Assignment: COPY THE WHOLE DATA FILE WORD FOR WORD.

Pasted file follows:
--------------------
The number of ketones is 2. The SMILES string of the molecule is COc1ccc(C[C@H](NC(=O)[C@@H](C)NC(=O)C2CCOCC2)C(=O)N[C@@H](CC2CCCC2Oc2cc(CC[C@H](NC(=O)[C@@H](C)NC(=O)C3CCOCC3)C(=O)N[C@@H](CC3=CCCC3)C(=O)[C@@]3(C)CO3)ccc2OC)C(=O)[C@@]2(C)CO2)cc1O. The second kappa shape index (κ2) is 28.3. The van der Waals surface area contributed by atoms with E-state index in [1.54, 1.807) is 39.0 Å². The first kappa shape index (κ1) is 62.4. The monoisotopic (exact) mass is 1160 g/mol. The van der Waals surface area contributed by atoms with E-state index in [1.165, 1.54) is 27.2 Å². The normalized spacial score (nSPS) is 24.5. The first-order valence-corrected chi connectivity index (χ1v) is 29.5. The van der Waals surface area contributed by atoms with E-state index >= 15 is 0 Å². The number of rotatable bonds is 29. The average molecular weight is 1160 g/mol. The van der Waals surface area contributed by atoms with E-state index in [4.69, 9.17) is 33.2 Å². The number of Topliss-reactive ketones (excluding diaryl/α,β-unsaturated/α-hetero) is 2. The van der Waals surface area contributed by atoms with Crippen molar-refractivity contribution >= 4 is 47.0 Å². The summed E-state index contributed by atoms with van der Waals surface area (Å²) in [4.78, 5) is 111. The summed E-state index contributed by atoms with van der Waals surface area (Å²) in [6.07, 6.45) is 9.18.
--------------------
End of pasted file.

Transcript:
The number of ketones is 2. The SMILES string of the molecule is COc1ccc(C[C@H](NC(=O)[C@@H](C)NC(=O)C2CCOCC2)C(=O)N[C@@H](CC2CCCC2Oc2cc(CC[C@H](NC(=O)[C@@H](C)NC(=O)C3CCOCC3)C(=O)N[C@@H](CC3=CCCC3)C(=O)[C@@]3(C)CO3)ccc2OC)C(=O)[C@@]2(C)CO2)cc1O. The second kappa shape index (κ2) is 28.3. The van der Waals surface area contributed by atoms with E-state index in [1.54, 1.807) is 39.0 Å². The first kappa shape index (κ1) is 62.4. The monoisotopic (exact) mass is 1160 g/mol. The van der Waals surface area contributed by atoms with E-state index in [1.165, 1.54) is 27.2 Å². The normalized spacial score (nSPS) is 24.5. The first-order valence-corrected chi connectivity index (χ1v) is 29.5. The van der Waals surface area contributed by atoms with E-state index >= 15 is 0 Å². The number of rotatable bonds is 29. The average molecular weight is 1160 g/mol. The van der Waals surface area contributed by atoms with E-state index in [4.69, 9.17) is 33.2 Å². The number of Topliss-reactive ketones (excluding diaryl/α,β-unsaturated/α-hetero) is 2. The van der Waals surface area contributed by atoms with Crippen molar-refractivity contribution >= 4 is 47.0 Å². The summed E-state index contributed by atoms with van der Waals surface area (Å²) in [4.78, 5) is 111. The summed E-state index contributed by atoms with van der Waals surface area (Å²) in [6.07, 6.45) is 9.18.